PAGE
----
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What I Learned This Week: The New Math of Vacations

03/03/2014 05:23 EST | Updated 05/03/2014 05:59 EDT

I am writing this post from the Alyeska Hotel in Girdwood, Alaska, a place our shuttle bus driver described as a "hippie town," about 45 miles away from Anchorage. I am in the midst of a snowboard vacation, and while I know that I should be relaxing and taking it easy, I'm learning so much that I would feel delinquent if I didn't blog about it before I got home.

The major lesson then, and there have been quite a few, is that:

When you're on vacation, all reasonable units of measure are thrown right out the window.

Caloric consumption increases exponentially.

Time expands and contracts at rates that send Einstein's theory of relativity into a tailspin.

But both of these mis-measurements pale to the epic devaluation of money, no matter what one's currency of preference may be. You may be stone cold sober, but when on vacation, something inside your brain is tweaked so that money is spent like a slap-happy drunk on exorbitant things not available at home, on on things that are, but exorbitantly marked-up.

For example, yesterday I took in a helicopter "flightseeing" tour from Alpine Air Alaska. This 90-minute journey in a teeny four-seater didn't just fly me over, around and through glaciers, but landed on the shores of one, where we watched -- at what I was assured was a safe distance -- ice chunks weighing hundreds of tons cracking off mountainsides and tumbling into the water.

It was breathtaking and unforgettable, but the cost for this sojourn for myself and my family was the weekly salary of a relatively wealthy person. And despite the fact that I'm a guy who crosses town to save a penny or two on a litre of gasoline, I laid down the credit card to pay for it without the semblance of a qualm. Until the bill comes in I suppose... but I digress.

Another revelation is:

When you're on vacation, you do the type of things that you would never, ever, ever, ever, ever, EVER do in your city of residence.

For example, on Saturday, I took in the traditional starting ceremony of the 1000-mile Iditarod Sled Dog Race, where I stood in the cold four hours on 4th Avenue in Anchorage watching superstar mushers (yes, these men and women are international sport celebrities), their machine-like sled dogs, and special ceremonial passengers (many who paid thousands of dollars for the privilege of something akin to riding the Zamboni at a hockey game) wave to the crowd.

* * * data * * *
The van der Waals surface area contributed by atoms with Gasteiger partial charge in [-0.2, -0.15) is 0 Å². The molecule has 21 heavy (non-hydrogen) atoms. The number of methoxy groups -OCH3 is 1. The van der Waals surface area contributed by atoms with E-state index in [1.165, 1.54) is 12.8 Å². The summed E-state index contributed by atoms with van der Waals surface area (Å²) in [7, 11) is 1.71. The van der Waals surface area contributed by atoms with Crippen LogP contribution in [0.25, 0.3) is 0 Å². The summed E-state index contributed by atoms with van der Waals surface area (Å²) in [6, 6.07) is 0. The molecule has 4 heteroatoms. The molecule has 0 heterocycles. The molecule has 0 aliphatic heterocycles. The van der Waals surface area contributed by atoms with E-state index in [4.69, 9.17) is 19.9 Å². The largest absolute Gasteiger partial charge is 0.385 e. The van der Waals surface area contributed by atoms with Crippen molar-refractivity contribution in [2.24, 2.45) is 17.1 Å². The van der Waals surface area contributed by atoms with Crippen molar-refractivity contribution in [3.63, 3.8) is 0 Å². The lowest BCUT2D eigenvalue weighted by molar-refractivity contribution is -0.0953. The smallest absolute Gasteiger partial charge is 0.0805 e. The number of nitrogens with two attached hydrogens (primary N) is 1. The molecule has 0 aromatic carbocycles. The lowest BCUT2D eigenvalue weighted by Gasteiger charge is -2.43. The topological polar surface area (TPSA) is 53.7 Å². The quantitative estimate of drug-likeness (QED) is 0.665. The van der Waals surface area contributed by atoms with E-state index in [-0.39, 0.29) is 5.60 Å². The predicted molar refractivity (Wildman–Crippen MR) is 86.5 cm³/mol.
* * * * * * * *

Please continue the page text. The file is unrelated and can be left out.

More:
And it wasn't just me and the locals. People came from miles away -- I mean, MANY miles away, like New Zealand, Sweden, Norway, Australia, Florida and even Jamaica -- to be part of this. Pardon the pun, but sled-dogging has a most rabid group of fans, some who even fly from checkpoint to checkpoint over the eight-day-or-so race. It's like I tell my marketing class at McGill, these days, "Every niche is huge"... but that's the subject of a future blog post.

Now I'm not making fun of, nor am I disparaging any of my newfound cultural activities/tourist attractions. Au contraire, I am in awe of their power and economic necessity. Money can't buy you love, but it sure can pay for experiences and memories. And for views like the photo below (a shot of the glacier landing I took with my iPhone), which are unique and personal and exclusive... unless you buy one of the numerous souvenir books, framed or mounted photos by one of the area's official photographers, or artistic interpretations on canvas or in brass from a gaggle of professional and amateur artists.

No wonder tourism is so crucially important for governments at the federal, provincial, state, county and/or municipal level. It's the ultimate economic surplus effect--outsiders come in and leave their hard-earned dollars behind.

So as the rest of the week in this most majestic part of the world beckons, I leave you not just with my over-arching meta-learning, but a suggestion to politicians everywhere:

Wanna boost the economy? Just boost the amount of our vacation days.

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